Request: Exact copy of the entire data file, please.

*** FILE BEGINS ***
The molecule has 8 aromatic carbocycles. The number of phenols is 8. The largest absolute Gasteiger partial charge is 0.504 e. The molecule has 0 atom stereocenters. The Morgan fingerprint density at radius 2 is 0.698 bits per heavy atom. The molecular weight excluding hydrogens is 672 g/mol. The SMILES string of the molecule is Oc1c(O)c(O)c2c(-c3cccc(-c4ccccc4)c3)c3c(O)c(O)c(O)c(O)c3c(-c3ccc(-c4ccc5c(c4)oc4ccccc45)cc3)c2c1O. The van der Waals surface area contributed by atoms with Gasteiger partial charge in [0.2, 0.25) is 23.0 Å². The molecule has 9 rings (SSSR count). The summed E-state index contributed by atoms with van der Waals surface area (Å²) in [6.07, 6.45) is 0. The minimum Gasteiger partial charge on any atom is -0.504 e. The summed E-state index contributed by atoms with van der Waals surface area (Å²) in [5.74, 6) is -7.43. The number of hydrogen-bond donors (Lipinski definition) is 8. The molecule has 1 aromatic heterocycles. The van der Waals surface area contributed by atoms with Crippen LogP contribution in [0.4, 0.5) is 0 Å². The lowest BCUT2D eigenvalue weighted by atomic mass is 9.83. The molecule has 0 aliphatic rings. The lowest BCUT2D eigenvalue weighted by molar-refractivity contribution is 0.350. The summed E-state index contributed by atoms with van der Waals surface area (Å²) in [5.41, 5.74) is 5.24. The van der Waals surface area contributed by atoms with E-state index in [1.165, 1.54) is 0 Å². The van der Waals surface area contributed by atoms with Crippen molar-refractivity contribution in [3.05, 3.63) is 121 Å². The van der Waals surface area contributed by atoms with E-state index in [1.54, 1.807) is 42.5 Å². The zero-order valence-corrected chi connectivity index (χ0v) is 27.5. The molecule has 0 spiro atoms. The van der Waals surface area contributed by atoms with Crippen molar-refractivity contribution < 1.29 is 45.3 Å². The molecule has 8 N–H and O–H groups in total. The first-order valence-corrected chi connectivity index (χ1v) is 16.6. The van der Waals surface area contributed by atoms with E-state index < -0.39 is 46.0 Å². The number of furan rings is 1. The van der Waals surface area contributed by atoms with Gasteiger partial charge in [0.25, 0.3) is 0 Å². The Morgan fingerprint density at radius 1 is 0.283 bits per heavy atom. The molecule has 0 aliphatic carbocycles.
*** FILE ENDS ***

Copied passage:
The molecule has 8 aromatic carbocycles. The number of phenols is 8. The largest absolute Gasteiger partial charge is 0.504 e. The molecule has 0 atom stereocenters. The Morgan fingerprint density at radius 2 is 0.698 bits per heavy atom. The molecular weight excluding hydrogens is 672 g/mol. The SMILES string of the molecule is Oc1c(O)c(O)c2c(-c3cccc(-c4ccccc4)c3)c3c(O)c(O)c(O)c(O)c3c(-c3ccc(-c4ccc5c(c4)oc4ccccc45)cc3)c2c1O. The van der Waals surface area contributed by atoms with Gasteiger partial charge in [0.2, 0.25) is 23.0 Å². The molecule has 9 rings (SSSR count). The summed E-state index contributed by atoms with van der Waals surface area (Å²) in [6.07, 6.45) is 0. The minimum Gasteiger partial charge on any atom is -0.504 e. The summed E-state index contributed by atoms with van der Waals surface area (Å²) in [5.74, 6) is -7.43. The number of hydrogen-bond donors (Lipinski definition) is 8. The molecule has 1 aromatic heterocycles. The van der Waals surface area contributed by atoms with Crippen LogP contribution in [0.4, 0.5) is 0 Å². The lowest BCUT2D eigenvalue weighted by atomic mass is 9.83. The molecule has 0 aliphatic rings. The lowest BCUT2D eigenvalue weighted by molar-refractivity contribution is 0.350. The summed E-state index contributed by atoms with van der Waals surface area (Å²) in [5.41, 5.74) is 5.24. The van der Waals surface area contributed by atoms with E-state index in [1.165, 1.54) is 0 Å². The van der Waals surface area contributed by atoms with Crippen molar-refractivity contribution in [3.05, 3.63) is 121 Å². The van der Waals surface area contributed by atoms with E-state index in [1.54, 1.807) is 42.5 Å². The zero-order valence-corrected chi connectivity index (χ0v) is 27.5. The molecule has 0 spiro atoms. The van der Waals surface area contributed by atoms with Crippen molar-refractivity contribution < 1.29 is 45.3 Å². The molecule has 8 N–H and O–H groups in total. The first-order valence-corrected chi connectivity index (χ1v) is 16.6. The van der Waals surface area contributed by atoms with E-state index < -0.39 is 46.0 Å². The number of furan rings is 1. The van der Waals surface area contributed by atoms with Gasteiger partial charge in [0.25, 0.3) is 0 Å². The Morgan fingerprint density at radius 1 is 0.283 bits per heavy atom. The molecule has 0 aliphatic carbocycles.